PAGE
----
How he wound up on the floor was not a mystery. Things had always started off this way. For him, his father, and his father’s father.
Some creatures were made for the bottom.
Unlike the other mice, this one only slunk. While not particularly graceful, he hid with his body in a dwelling of artificial shoulders until he could feel somewhat safe.
The space between the cabinet and the dishwasher.
The shadow behind a fake plant.
The hole in the fabric of the living room chair.
He didn’t have to move quickly as long as he was covered so he never bothered looking for more space.
The living room was the same as all living rooms. Two couches and a table between. An ominous fireplace the cat sometimes sat in was always unused during the spring.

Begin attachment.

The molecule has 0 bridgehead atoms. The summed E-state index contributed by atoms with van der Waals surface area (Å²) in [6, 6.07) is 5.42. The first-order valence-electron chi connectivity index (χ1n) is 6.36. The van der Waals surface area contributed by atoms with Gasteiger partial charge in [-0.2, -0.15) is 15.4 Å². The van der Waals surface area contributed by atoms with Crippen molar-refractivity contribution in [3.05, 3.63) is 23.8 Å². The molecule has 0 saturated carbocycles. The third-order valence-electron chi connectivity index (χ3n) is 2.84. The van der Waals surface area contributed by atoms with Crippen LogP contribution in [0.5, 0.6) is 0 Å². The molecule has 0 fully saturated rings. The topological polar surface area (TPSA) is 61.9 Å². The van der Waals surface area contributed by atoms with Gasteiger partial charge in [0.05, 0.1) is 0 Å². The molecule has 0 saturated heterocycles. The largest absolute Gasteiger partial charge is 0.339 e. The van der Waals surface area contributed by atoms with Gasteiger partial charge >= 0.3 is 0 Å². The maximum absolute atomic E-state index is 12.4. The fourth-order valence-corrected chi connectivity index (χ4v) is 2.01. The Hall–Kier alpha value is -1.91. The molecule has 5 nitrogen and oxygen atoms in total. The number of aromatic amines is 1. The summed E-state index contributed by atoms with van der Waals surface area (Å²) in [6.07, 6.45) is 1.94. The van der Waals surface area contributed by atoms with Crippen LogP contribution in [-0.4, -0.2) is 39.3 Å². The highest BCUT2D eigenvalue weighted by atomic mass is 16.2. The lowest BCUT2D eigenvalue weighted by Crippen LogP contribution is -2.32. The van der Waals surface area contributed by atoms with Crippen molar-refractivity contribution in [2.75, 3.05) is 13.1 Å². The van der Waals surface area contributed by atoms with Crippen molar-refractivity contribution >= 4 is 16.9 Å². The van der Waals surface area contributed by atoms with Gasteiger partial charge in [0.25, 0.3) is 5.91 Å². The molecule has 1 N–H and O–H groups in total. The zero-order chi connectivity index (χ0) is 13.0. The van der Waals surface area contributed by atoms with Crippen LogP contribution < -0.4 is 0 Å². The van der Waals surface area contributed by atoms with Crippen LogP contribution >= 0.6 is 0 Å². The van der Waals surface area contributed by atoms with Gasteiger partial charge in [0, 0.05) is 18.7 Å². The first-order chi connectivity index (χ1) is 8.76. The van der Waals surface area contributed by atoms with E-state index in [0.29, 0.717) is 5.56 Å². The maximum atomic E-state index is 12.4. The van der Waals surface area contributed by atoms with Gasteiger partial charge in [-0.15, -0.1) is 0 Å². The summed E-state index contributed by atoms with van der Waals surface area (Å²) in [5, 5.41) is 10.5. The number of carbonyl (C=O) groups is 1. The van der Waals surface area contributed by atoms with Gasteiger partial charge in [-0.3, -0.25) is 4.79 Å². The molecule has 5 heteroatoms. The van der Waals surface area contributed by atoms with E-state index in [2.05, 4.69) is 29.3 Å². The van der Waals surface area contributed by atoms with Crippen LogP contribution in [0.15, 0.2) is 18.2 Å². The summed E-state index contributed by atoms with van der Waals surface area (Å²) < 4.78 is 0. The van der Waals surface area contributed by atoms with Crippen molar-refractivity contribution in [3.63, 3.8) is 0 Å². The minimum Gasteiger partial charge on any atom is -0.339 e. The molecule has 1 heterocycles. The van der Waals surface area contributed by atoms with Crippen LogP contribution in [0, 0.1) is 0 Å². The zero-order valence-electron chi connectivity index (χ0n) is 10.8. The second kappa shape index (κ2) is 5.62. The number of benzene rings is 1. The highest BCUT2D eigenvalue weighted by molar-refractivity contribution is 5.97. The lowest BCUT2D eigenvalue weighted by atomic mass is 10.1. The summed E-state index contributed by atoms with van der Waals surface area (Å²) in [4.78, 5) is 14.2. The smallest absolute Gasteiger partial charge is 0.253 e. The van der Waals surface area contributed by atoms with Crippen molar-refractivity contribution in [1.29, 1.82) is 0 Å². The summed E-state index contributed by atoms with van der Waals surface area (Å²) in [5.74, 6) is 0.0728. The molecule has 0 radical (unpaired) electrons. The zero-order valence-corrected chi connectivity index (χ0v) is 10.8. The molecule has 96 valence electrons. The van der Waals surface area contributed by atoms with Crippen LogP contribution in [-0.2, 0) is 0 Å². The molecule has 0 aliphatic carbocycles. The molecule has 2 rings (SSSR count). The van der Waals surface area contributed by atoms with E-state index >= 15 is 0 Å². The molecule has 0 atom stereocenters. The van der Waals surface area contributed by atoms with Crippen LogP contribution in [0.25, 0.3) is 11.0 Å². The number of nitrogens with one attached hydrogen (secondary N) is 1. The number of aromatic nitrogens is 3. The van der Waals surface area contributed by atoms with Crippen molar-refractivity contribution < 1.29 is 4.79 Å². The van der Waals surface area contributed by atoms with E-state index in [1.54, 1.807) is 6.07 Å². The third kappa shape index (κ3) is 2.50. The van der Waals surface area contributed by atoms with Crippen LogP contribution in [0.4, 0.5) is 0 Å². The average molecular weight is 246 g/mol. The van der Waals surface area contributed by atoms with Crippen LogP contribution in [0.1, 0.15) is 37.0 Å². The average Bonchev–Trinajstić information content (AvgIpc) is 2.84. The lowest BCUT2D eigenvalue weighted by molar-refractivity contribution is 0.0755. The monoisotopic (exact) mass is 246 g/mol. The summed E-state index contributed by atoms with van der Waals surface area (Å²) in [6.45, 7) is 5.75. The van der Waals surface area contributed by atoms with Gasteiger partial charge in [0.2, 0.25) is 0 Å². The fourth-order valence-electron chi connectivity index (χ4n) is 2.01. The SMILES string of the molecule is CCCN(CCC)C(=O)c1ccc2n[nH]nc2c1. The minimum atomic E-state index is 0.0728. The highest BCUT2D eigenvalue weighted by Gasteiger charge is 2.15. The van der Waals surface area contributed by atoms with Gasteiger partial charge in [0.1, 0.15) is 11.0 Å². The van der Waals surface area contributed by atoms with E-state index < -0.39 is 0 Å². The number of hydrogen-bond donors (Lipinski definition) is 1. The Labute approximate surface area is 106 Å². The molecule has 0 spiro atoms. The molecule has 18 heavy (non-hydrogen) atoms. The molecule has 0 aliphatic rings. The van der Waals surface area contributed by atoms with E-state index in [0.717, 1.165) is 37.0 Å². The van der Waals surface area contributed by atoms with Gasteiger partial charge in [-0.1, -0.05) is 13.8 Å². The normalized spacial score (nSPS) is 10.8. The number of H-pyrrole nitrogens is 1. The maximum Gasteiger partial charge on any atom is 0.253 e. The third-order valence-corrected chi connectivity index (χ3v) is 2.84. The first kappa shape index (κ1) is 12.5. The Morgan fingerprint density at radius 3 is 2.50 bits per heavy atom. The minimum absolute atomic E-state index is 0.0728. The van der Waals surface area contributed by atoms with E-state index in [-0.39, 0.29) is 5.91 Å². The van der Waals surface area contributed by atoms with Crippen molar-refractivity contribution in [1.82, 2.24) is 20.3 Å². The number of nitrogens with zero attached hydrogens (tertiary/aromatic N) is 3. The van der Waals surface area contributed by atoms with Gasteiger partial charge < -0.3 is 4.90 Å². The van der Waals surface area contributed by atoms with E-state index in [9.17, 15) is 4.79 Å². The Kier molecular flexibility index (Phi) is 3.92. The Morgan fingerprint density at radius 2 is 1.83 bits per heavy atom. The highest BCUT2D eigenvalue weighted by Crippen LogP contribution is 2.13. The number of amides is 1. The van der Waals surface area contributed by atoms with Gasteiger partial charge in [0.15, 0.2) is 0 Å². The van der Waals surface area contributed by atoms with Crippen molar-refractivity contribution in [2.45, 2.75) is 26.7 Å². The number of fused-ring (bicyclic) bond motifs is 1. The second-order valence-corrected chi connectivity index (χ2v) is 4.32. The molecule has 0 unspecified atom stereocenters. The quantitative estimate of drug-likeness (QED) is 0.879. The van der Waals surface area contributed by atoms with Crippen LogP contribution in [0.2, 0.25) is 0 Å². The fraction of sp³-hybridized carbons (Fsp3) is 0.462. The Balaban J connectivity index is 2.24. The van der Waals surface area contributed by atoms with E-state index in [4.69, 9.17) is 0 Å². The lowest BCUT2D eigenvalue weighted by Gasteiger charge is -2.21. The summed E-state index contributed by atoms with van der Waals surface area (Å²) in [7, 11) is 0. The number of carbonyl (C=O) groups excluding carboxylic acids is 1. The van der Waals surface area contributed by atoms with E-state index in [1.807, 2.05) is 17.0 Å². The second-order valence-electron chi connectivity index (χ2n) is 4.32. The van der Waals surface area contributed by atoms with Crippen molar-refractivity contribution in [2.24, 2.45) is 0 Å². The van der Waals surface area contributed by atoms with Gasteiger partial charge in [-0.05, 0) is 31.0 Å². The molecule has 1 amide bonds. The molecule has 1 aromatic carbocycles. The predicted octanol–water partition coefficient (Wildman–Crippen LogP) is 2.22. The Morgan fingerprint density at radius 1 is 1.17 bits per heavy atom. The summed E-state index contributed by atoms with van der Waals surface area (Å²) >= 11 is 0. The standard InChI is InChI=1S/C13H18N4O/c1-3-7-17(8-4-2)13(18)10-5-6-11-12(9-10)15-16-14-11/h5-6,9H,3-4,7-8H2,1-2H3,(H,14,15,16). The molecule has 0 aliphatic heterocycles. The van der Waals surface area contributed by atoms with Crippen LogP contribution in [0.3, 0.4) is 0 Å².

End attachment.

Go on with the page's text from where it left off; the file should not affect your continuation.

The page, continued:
The kitchen was also the same. Other mice took refuge under the fridge, but the cat always found them. There was no reason to go out; the fear was too great. Cracks streaked the underside of Ikea shelving. The mouse preferred to stay in.
One day the house was quiet. No NPR. No pitter patter of paws. Just to see what the rest of the house looked like, the mouse struck out on his own. So brave he was, the other mice were shocked. So bold and dashing and handsome.
All at once he ran for the shelving and darted outside the chair. Through the kitchen and down the hallway he turned to the smooth black tiling. He had made it as far as the bathroom when he felt his body grow larger. Puffed out fur made him light as popcorn. The mouse was at last, unafraid.
From the middle of nowhere, he didn’t even hear it, he just felt the world flop over. Cadbelly, the odious white cat with one working eye, had batted him hard to the ground. His feet pointed upward with the smile on his face and he knew his anxiety was over.